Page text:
Biochemistry Section DOI : 10.7860/JCDR/2015/15376.6749
Year : 2015 | Month : Nov | Volume : 9 | Issue : 11 Page : BL01 - BL01

An Unrecorded Pre-Pre-Analytical Error in Serum Iron Analysis

Vibha Uppal1, Neha Uppal2

1 Specialist, Department of Biochemistry, Chacha Nehru Bal Chikitsalya, Delhi, India.
2 Assistant Professor, Department of Biochemistry, Sri Guru Ram Das Institute of Medical Sciences and Research, Vallah, Amritsar, Punjab, India.


NAME, ADDRESS, E-MAIL ID OF THE CORRESPONDING AUTHOR: Dr. Vibha Uppal, House No 25, Road No 7, Punjabi Bagh East, Delhi-26, India. E-mail : vuppal_girotra@Yahoo.Co.In
Abstract

Evidence based laboratory medicine is widely used in clinical practice. Laboratory results are very important in the decision making of patient treatment. Medical tests impact patient health by influencing clinical management decisions on what treatment options are selected [1]. Proper blood collection and timely processing are critical pre-analytical steps needed for the integrity of lab results for any analyte [2]. It has been reported that the pre-analytical phase is error-prone, only recently has it been demonstrated that most errors occur in the ‘pre-pre-analytical phase’. This comprises the initial procedures of the testing process performed by healthcare personnel outside the laboratory walls and outside the direct control of the clinical laboratory [3].

Iron Deficiency Anaemia is endemic in India, so this investigation becomes imperative for its diagnosis [4]. The various pre-analytical factors that affect the estimation of serum iron measurements are as Gender, Menstrual cycle, Lipaemia, Needles.

Needles used with evacuated tubes, syringes, catheters and butterfly systems are composed of various materials including stainless steel, aluminum, titanium, chromium, iron, manganese, nickel and alloy of these metals. Typically needles have a long sharp end. Needle components (eg chromium, iron, manganese and nickel) can contaminate blood specimens and interfere with subsequent chemical reactions or falsely elevate blood metal levels [5].

A case reported in our laboratory (National Accreditation Board for testing and calibration Laboratories, International organization for Standardization (NABL ISO) 15189 accredited) showed a variation of serum iron samples. The first sample collected from an Iron Deficiency Anaemia female patient of age 35 years showed very high serum iron levels. A history of blood transfusion a day prior to sample collection was given by the patient.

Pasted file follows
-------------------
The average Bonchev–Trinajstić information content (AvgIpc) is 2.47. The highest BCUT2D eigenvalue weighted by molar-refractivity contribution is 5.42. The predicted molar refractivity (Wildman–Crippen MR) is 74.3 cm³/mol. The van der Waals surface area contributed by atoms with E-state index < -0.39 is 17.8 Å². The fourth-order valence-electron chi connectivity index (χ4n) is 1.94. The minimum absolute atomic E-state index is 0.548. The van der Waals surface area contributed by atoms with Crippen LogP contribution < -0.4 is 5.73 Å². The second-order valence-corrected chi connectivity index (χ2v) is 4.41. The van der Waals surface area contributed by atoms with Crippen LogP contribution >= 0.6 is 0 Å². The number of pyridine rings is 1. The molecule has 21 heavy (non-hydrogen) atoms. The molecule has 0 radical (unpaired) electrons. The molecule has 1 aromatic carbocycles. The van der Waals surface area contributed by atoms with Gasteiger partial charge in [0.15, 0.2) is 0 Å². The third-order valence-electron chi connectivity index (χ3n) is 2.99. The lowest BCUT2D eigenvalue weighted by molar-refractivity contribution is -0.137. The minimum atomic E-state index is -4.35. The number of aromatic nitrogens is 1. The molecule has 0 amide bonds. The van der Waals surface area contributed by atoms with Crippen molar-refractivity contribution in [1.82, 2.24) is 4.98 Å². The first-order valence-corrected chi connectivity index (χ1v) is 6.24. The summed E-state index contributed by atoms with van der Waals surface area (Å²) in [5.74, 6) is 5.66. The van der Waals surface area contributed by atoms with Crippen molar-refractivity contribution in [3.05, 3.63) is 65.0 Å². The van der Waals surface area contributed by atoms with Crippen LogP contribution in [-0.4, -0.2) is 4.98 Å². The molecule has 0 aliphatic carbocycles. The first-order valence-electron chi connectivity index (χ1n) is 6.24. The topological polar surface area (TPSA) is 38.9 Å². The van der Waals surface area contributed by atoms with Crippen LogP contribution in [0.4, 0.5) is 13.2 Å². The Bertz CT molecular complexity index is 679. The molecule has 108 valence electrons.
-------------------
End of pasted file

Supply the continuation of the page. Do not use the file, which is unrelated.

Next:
Patient’s history of menstrual bleeding was taken which revealed no positive history. History of ingestion of oral contraceptives, Iron-dextran administration, and ingestion of iron (including iron-fortified vitamins or supplements) was taken which was negative. These factors are important as they elevate serum iron values. The next thing done was checking for any Lipaemia in the patients sample as plasma concentration of serum iron is affected by it but the serum sample was absolutely clear.

The serum iron levels were done by the ferrozine dye timed end point method [6] in DXC 800 auto analyser and the value came to be 250 μg/dl (The normal value of Serum Iron: 41-132 μg/dl.) The result did not match with the clinical history of the patient. The sample was rerun to cross check the results a similar result (245 μg/dl) was obtained again. Then a fresh sample was taken from the patient and run which showed a low value of 38μg/dl. The second sample value matched with the patients peripheral smear report of microcytic hypochromic anaemia.

A root cause analysis was undertaken for the first erroneous result. As sitting in a NABL accredited laboratory the chance of error has to be zero so as to achieve the six sigma status. Applications person of DXC 800 autoanalyser was called to rule out the possibility of any random error. All the checks were undertaken and the machine was found to be in order.

After ruling out all the possibilities of causes of erroneous results we pinpointed that the cause of these two different reports was contamination of the sample taken for serum iron analysis was with the iron component of the needle used for sample collection.

Recommendations

Diagnostic services are becoming even more numerous and more sophisticated. The physician’s dependency on these methods is so great that occasionally the basic clinical approach to the patient seems to become secondary.

Blood collection devices should achieve the intended performance levels during defined conditions of use, so we recommend that–

When interference is suspected as laboratory personnel we should test the same analyte with the alternative method.

Contact the collection device assay manufacturer. If applicable file a medical device alert to appropriate regulatory organization. If possible change the manufacturer.

References

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